Recently I’ve been asked to write a review of a fascinating book by Peter T. Struck: Divination and Human Nature, A Cognitive History of Intuition in Classical Antiquity. While the full book is worth reading for anyone interested in ancient Greco-Roman culture, as well as in the early development of science, there is a whole chapter on Posidonius, one of the major figures of the so-called Middle Stoa, the period during which Stoicism transitioned from its original home in Athens to Rome. Posidonius is a fascinating figure in his own right, and he is often not written about because all we have by him are fragments and indirect sources (as opposed to, say the wealth of stuff by Seneca). Divination is also rarely commented on in Stoic circles, because it is automatically relegated to the category of superstition, something the Stoics were wrong about and that we just don’t need to be concerned with nowadays. But the story is not that simple.
The ancient Stoics were determinists, believing in universal cause and effect. Indeed, Chrysippus — we are told by Diogenes Laertius — wrote extensively about the concept of causality. In a sense, then, they also believed in “fate,” and in fact modern Stoics formulate the so-called reserve clause that accompanies any of their plans for the future with “fate permitting.” Some of their critics came out with something called “the lazy argument” to show that if things are fated then one doesn’t actually need to do anything other than sit around and wait for things to happen. The reason this is relevant to modern Stoicism is that, as we have seen even recently, part of the harsh criticism our philosophy is getting these days is based on the (fallacious) assumption that it leads one to disengage from social and political life. So, let’s see what exactly the lazy argument consists of, and how Chrysippus himself responded to it. I will then distinguish two senses of the word “fate,” only one of which would be recognized by the Stoics.
The point of Stoic philosophy is to help us live a worthwhile life. That task fell to one of the three Stoic topoi, i.e., areas of study, known as the ethics. But the Stoics insisted that in order to improve our understanding of ethics we also need to learn about the other two topoi, “physics” and “logic.” Physics actually encompassed what we today would call the natural sciences (including physics in the modern, narrow sense, of the term), metaphysics, and theology. Does that mean, then, that Stoic ethics is compatible only with a particular type of metaphysics or theology? I have argued in the past that this is not the case, and have reiterated the notion more recently, when discussing the difference between pantheism and panentheism. But if so, doesn’t that mean that the ancient Stoics were mistaken in linking their physics to ethics? And wouldn’t that, in turn, make their ethics far less naturalistic than it seems to be? I’m going to explain in this post why that is not the case either: Stoic ethics is compatible with some, but not all, possible metaphysics, thus confirming the ancient intuition that we ought to know something about how the world works in order to live the best life possible, and also that modern Stoicism is an ecumenical philosophy, within certain limits.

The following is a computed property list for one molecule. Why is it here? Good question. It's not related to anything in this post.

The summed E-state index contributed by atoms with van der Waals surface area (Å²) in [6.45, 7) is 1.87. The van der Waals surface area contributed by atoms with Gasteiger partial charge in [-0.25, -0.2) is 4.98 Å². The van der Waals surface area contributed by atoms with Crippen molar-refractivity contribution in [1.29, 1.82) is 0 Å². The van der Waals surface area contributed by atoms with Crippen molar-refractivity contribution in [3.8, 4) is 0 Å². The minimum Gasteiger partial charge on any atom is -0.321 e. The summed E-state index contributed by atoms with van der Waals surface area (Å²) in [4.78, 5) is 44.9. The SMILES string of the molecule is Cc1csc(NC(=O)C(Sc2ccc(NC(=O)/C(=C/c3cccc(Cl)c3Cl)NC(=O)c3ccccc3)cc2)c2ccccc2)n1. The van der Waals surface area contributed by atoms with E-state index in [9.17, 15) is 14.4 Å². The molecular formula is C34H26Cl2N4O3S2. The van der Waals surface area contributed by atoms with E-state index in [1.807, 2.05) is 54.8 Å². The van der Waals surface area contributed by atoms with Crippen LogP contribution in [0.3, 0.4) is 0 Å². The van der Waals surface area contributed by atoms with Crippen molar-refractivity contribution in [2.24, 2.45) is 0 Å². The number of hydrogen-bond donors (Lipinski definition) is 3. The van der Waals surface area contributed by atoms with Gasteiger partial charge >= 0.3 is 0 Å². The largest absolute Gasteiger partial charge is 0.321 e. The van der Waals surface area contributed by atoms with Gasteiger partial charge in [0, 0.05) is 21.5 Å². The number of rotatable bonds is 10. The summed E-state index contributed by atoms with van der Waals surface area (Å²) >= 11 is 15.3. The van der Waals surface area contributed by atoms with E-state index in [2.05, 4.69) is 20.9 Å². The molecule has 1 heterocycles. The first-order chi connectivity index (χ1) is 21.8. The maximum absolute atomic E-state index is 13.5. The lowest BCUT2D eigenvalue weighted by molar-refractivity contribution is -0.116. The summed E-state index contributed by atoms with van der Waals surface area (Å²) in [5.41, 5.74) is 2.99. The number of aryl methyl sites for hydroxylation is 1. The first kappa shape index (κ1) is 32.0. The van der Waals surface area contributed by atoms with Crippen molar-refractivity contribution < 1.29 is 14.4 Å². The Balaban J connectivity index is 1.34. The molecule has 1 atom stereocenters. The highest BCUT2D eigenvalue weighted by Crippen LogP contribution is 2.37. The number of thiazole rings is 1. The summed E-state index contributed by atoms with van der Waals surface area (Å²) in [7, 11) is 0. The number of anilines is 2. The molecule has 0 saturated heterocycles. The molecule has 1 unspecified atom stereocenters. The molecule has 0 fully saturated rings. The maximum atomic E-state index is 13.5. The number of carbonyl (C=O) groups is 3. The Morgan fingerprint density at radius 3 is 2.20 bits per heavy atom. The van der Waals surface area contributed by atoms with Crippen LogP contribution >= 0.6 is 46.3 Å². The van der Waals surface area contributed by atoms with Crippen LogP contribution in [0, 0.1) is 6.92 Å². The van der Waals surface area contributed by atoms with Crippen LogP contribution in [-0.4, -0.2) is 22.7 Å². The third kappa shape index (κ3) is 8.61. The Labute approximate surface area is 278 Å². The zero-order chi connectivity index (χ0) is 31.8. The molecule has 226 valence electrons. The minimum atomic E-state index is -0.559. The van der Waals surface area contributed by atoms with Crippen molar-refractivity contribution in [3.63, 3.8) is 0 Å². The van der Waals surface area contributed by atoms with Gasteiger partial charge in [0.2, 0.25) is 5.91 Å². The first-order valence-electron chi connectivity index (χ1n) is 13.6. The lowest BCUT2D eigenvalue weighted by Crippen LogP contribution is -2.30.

Where the ancient Stoics pantheists or panentheists? Is it possible that they were anything else, theologically speaking, maybe monotheists, deists, agnostics, or even atheists? I think a fair reading of the ancient literature clearly excludes the second group of possibilities. Despite Epictetus’ (and even Seneca’s) recurrent talk of “God” or “Zeus,” there is no reason to think that they departed in any major fashion from the standard Stoic position that those terms are to be used as synonyms with Nature herself, and more specifically with Her active principle of reason, the Logos. Also, notwithstanding Marcus’ well known and clearly ecumenical pronouncements on “gods or atoms,” it is equally clear from both the Meditations and his biography that he was a religious person. So that leaves the pantheism vs panentheism dichotomy, and this is what I want to explore in this post.
As a Stoic, am I committed to some kind of fundamental mind-body dualism? And if so, how on earth can I reconcile that with my understanding, as a scientist, that dualism has become untenable at the least since the second part of the early 20th century, particularly with the publication of Jacques Loeb “The Mechanistic Conception of Life”? (Not to mention earlier sharp criticism by Thomas Henry Huxley, the famous “Darwin’s bulldog.”)
We are getting near the end of my running commentary on the wonderful Cambridge Companion to the Stoics, this time tackling the Stoic take on naturalism — a term in philosophy that has taken on a variety of meanings over the past two millennia or so.
The relevant chapter, written by T.H. Irwin, begins with a useful reminder of the three Stoic doctrines that have markedly influenced later moral philosophy: “(1) Eudaemonism: the ultimate end for rational action is the agent’s own happiness. (2) Naturalism: happiness and virtue consist in living in accord with nature. (3) Moralism: moral virtue is to be chosen for its own sake and is to be preferred above any combination of items with non-moral value.”
It seems clear that Marcus Aurelius believed in god(s). It is possible to rationalize some of his generic references to them as not necessarily reflecting faith, but rather a generic piety. This one, for instance: “To the gods I am indebted for having good grandfathers, good parents, a good sister, good teachers, good associates, good kinsmen and friends, nearly everything good.” (I.17).